Minnesota House Republicans outlined their public safety priorities for the legislative session on Tuesday, with proposals including a push to recruit more officers, sentencing reforms and tougher penalties for repeat offenders.
A set of bills introduced by Republicans would establish carjacking as a specific criminal offense, increase penalties for repeat offenders and require electronic home monitoring for those released without bail. The Republican-controlled Senate is proposing a similar set of bills.
“We believe this shouldn’t be a partisan issue, if criminals break the law they should be held accountable, especially if it is a violent crime against other Minnesotans,” said the House Minority Leader Kurt Daudt, R-Crown, at a news conference Tuesday explaining his caucus’ public safety proposals.
The tougher sanctions are part of what Daudt called a three-pronged approach. The bills would also earmark $21.5 million for various recruiting and equipment expenses statewide.
Equipment spending includes $15 million for body cameras and $2 million for the ShotSpotters gunshot detection system in Ramsey County. Rep. Paul Novotny, R-Elk River, told reporters that smaller law enforcement agencies would be prioritized for millions in body camera grants.
“It’s the agencies that are struggling to pay for the costs of the systems,” he said. “We want to help them have the money to store and properly manage body camera evidence once it’s produced.”
Recruitment spending would include $2.5 million in education reimbursement for officers who remain on duty for a year in Minnesota and $1 million to attract new officers through the Pathways to Policing program, a pathway for candidates non-traditional.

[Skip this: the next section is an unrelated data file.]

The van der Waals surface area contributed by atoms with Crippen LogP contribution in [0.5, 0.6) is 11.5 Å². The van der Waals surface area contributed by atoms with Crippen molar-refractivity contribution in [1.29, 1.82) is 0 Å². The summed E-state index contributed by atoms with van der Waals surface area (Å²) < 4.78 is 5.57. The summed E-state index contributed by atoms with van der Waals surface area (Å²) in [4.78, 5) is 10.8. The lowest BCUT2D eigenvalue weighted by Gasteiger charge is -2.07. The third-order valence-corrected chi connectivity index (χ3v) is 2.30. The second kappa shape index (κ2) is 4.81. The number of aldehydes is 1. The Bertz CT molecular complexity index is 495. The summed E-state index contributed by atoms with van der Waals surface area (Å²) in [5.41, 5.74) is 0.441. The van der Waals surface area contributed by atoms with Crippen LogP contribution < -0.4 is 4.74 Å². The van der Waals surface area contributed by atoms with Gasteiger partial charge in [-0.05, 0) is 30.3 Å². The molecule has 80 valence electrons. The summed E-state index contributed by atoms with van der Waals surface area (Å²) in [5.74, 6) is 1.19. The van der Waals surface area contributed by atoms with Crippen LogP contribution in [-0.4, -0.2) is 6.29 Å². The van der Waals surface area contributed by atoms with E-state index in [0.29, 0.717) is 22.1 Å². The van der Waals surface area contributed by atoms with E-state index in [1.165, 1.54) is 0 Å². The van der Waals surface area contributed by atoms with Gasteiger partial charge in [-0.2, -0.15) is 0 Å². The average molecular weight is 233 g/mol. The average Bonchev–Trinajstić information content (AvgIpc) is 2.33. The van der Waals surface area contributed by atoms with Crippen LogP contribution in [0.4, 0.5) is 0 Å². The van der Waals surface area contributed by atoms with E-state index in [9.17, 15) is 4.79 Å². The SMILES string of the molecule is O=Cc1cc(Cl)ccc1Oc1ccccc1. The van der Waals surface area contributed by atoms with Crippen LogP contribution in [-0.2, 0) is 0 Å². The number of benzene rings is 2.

The criminal justice system proposals include requiring county prosecutors to file felony charges if probable cause is present and reporting cases where charges have been dropped. Republicans are also pushing for unenforced minimum sentences for gun crimes to be posted on the sentencing guidelines website. Additionally, they want to put control of the sentencing guidelines in the hands of the legislature instead of the guidelines commission.
Democrats and Republicans in the Legislature have declared their commitment to improving public safety this session in the face of rising crime. Violent crime rose 17% in Minnesota in 2020 from the previous year, according to an annual Uniform Crime Report from the state Department of Public Safety. The state recorded 185 murders that year, breaking a record set in 1995. In 2021, Minneapolis reported more than 600 carjackings, up from 388 the previous year.
Democrats unveiled a $100 million public safety package in January that emphasizes a “community-based” approach, including programs to target the root causes of violent crime such as diversion programs for offenders juveniles. In the Senate, Republicans presented a $65 million recruiting proposal. Senate Majority Leader Jeremy Miller, R-Winona, said Republicans remain committed to those priorities.
With the Senate controlled by Republicans, the House controlled by Democrats, the final criminal justice legislation that reaches the governor’s office will need to reflect a compromise between the two chambers.
Rep. Cedrick Frazier, DFL-New Hope, the lead author of the Democrats’ sweeping criminal justice agenda in the House, called the Republican public safety proposals in the Legislature too narrow to fully tackle violent crime.
“They’re not even addressing the issues that are causing the rise in crime,” Frazier said in a phone interview with Forum News Service. “I’m still hoping we’ll get to places where we can agree on some things, but right now we’re far apart because they have a very narrow view and we have a view. very full and wide.”
Last week, the Democratic-Farmer Labor Leadership party in the House introduced its own $16.4 million officer recruiting program, separate from Frazier’s legislation. But a hearing on the proposal was canceled after Public Safety and Criminal Justice Reform Committee Chairman Carlos Mariani, DFL-St. Paul, told the Minnesota Reformer that he was not included in the process of introducing the bill.